In late 1986, I rented the studio space above the Devon Theatre. It was a former ballet studio, and the horizontal ballet poles were still mounted on the walls. Which I used as closet poles. We painted the ceiling black & added some clouds after a buddy
spraying the walls got creative.
I was working in East Edgewater, and my grand plan was to create a unique loft space with limited funds. The rent was cheap. However the Devon Theatre below was already closed. The theatre portion had no heat or utilities. Hence when winter finally hit, no matter how much heat my ceiling level gas heater pumped out, the hardwood floors remained cold as ice. The pipes ultimately froze, spliting one of the sinks.
The portion of the Devon’s roof which had collapsed was behind me & above the auditorium. The ballet studio was directly over the lobby, the two long vertical windows on either side of the marquee.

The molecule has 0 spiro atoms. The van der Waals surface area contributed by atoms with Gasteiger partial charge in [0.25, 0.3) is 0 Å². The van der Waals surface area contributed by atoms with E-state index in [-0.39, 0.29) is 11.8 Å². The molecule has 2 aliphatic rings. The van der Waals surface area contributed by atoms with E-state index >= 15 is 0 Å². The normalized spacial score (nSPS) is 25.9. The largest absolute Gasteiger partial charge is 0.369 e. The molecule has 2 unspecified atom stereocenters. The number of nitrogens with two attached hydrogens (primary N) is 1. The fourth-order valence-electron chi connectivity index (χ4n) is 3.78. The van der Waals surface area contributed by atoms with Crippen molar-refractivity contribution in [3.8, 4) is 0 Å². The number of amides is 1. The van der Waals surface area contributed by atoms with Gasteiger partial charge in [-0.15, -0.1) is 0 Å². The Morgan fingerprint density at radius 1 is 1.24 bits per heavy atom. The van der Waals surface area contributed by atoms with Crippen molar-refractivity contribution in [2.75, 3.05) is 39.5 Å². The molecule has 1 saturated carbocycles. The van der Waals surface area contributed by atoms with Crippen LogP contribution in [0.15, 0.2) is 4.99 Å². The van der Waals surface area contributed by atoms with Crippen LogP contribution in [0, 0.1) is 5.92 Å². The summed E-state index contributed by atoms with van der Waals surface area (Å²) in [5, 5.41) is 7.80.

6225 N. Broadway is the correct address.
There was also an occult store & mini diner next door. An apartment building was adjacent, as visible in the picture at the top of this Cinema Treasures page. Across the alley was a bar called Freddy Fuddpuckers, that then became Frankie’s. Owned by the son of an Alderman from another ward.
I believe Chicago band Nicholas Tremulas rented my space for rehearsal, after I was forced to abandon my grandiose plans. Plans that were likely fueled by too many nights across the street, at a bar ironically called Impulse.
Neighbors in the apartments next door, would bang on the walls when we made noise during our various improvements.